New SPDR ETFs offer investors easier access to Australian bond market
State Street Global Advisors (SSgA) launched two SPDR exchange traded funds that invest in Australian government, semi-government and corporate bonds yesterday (July 30).
The SPDR S&P/ASX Australian Bond Fund and the SPDR S&P/ASX Australian Government Bond Fund commenced trading on the Australian Securities Exchange (ASX) on Monday morning.
The SPDRs are the first ETFs to track indices from the S&P/ASX Australian Fixed Income Index Series. This series was created last year by S&P Dow Jones Indices and the ASX. The new products expand the number of ETFs offered by SSgA in Australia to nine, including the country’s largest and most heavily traded ETF, the SPDR S&P/ASX 200 Fund.
Amanda Skelly, SSgA’s head of SPDR ETFs in Australia, says: “These new ETFs aim to give retail investors exposure to markets which have traditionally been difficult and costly to access. Like the entire family of SPDR ETFs, they also provide the building blocks investors can use to diversify their portfolios in a low-cost, easily tradeable and transparent manner.
She continues: “The volatility in global markets in recent years has given many investors cause to diversify their portfolios by adding defensive investments like bonds. The advent of fixed-income ETFs this year marks a milestone for retail investors – especially those seeking to add more stability to their self-managed super fund portfolios – as they offer simple, safe and transparent access to high quality fixed income assets which generate a regular and largely predictable income stream.”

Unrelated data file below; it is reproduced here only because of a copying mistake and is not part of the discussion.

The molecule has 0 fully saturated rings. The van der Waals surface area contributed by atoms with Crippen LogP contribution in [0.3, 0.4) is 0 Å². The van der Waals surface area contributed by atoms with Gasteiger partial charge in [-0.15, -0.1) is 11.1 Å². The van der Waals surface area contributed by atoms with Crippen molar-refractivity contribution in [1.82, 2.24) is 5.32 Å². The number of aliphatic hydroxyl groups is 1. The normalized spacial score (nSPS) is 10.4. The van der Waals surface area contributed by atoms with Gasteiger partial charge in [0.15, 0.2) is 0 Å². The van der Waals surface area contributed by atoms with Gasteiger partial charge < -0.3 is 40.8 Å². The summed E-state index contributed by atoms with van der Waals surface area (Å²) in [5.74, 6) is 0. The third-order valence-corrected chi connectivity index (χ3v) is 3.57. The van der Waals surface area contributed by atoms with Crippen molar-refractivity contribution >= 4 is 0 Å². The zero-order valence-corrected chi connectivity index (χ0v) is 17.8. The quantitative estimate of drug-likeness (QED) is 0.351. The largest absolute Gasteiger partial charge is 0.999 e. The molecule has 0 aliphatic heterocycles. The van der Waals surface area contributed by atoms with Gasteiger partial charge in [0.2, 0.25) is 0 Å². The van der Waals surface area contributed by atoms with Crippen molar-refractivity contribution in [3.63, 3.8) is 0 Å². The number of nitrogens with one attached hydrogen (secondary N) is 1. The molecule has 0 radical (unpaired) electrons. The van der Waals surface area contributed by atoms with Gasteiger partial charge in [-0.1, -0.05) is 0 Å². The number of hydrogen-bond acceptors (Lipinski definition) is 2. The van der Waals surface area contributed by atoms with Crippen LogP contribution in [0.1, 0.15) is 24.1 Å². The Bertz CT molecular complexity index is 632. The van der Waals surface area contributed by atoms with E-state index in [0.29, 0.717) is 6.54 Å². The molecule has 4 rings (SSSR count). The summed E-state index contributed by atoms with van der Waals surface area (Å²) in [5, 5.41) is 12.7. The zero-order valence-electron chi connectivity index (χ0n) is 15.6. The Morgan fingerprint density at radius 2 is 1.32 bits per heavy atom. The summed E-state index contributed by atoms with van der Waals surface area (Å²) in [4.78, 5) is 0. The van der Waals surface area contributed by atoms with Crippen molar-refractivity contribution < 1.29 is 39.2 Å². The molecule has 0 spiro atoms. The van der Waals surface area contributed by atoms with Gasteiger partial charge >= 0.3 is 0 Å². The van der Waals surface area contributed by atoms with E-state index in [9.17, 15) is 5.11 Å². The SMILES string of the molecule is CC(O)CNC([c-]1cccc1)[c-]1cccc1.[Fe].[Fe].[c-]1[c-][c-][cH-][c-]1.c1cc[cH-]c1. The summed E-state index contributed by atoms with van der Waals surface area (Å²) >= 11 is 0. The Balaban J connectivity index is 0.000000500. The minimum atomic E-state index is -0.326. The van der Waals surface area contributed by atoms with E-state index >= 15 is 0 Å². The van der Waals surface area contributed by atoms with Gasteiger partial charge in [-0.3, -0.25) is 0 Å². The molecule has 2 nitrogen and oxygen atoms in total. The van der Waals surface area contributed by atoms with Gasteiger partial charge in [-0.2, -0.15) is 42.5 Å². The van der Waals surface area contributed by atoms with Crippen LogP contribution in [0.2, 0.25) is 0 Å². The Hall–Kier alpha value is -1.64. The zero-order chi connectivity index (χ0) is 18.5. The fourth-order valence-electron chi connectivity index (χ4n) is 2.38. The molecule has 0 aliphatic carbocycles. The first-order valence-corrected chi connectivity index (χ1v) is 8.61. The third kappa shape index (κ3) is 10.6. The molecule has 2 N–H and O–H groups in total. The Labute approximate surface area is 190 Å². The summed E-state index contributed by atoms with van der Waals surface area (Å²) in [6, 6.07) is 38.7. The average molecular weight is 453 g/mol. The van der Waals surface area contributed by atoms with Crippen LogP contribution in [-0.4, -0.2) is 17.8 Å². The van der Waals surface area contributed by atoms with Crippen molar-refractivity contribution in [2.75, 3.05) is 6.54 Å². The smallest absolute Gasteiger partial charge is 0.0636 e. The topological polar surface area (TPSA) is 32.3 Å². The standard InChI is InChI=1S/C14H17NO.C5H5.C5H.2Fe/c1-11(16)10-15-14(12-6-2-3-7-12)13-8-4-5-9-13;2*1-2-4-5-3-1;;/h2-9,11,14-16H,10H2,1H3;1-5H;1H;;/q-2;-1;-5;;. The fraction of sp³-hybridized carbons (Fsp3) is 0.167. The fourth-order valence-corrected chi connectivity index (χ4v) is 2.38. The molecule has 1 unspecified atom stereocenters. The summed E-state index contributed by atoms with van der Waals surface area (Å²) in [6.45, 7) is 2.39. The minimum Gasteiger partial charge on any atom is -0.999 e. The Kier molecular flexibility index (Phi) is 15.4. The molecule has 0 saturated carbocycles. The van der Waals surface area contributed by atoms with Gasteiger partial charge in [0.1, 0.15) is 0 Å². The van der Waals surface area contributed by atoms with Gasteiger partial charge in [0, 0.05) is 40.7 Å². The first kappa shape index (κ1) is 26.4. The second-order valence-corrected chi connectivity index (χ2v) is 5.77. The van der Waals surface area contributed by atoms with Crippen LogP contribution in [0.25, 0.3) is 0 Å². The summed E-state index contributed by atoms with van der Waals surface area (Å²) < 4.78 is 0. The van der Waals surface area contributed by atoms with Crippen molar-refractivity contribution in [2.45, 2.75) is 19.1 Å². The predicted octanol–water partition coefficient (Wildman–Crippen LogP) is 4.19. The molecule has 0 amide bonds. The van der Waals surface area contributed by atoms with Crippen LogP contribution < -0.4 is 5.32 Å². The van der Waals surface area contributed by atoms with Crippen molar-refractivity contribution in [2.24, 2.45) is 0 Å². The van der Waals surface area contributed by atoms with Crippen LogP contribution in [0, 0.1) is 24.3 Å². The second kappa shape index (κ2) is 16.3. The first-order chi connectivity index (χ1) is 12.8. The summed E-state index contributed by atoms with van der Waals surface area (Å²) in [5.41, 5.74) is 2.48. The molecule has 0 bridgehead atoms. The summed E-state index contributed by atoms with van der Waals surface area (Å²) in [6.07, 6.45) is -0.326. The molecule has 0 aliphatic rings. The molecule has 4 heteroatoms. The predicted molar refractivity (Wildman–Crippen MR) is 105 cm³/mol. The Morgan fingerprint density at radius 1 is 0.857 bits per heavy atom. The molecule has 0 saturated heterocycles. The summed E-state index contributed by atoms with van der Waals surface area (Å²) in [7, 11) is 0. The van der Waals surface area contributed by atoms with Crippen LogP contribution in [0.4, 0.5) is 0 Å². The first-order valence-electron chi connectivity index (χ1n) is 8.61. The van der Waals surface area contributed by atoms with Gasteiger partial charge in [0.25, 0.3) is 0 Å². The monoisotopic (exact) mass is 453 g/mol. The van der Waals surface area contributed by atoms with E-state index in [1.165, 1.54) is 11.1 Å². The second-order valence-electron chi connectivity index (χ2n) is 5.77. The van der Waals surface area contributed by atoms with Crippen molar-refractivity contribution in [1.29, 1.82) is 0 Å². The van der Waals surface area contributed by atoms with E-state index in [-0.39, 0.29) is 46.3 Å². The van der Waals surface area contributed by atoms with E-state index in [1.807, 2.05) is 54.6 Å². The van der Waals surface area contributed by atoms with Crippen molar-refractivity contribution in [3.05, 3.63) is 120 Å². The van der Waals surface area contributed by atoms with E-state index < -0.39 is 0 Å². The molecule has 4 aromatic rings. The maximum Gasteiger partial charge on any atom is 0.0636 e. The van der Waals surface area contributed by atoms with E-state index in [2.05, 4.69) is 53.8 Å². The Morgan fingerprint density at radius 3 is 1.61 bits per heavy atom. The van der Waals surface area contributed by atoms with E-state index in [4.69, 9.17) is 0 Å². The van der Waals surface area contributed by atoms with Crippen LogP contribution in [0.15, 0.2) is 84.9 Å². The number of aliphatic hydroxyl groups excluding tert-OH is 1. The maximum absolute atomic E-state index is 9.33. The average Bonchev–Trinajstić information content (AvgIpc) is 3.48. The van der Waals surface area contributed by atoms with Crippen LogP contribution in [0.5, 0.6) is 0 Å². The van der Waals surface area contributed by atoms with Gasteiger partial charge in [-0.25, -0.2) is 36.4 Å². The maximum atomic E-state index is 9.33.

The composition of the S&P/ASX Australian Government Bond Index is 53.1% government bonds and 46.9% semi -government bonds while the S&P/ASX Australian Fixed Interest Index comprises 36.3% government bonds, 32% semi-government bonds, 21.5% supranational/sovereign bonds and 10.2% corporate bonds.
Kheng-Siang Ng, SSgA’s Asia Pacific head of fixed income, says: “By including fixed income in a portfolio you have an asset class whose risk/return characteristics are less correlated to equities markets. We don’t see a significant increase in interest rates for the foreseeable future and the risk is that rates may go lower if the European debt crisis remains unresolved. In this scenario we think some fixed income exposure is a good idea.
“Australian government bonds still command a AAA rating and they remain extremely popular among foreign investors. In light of this we expect them to remain well bid in terms of yields.”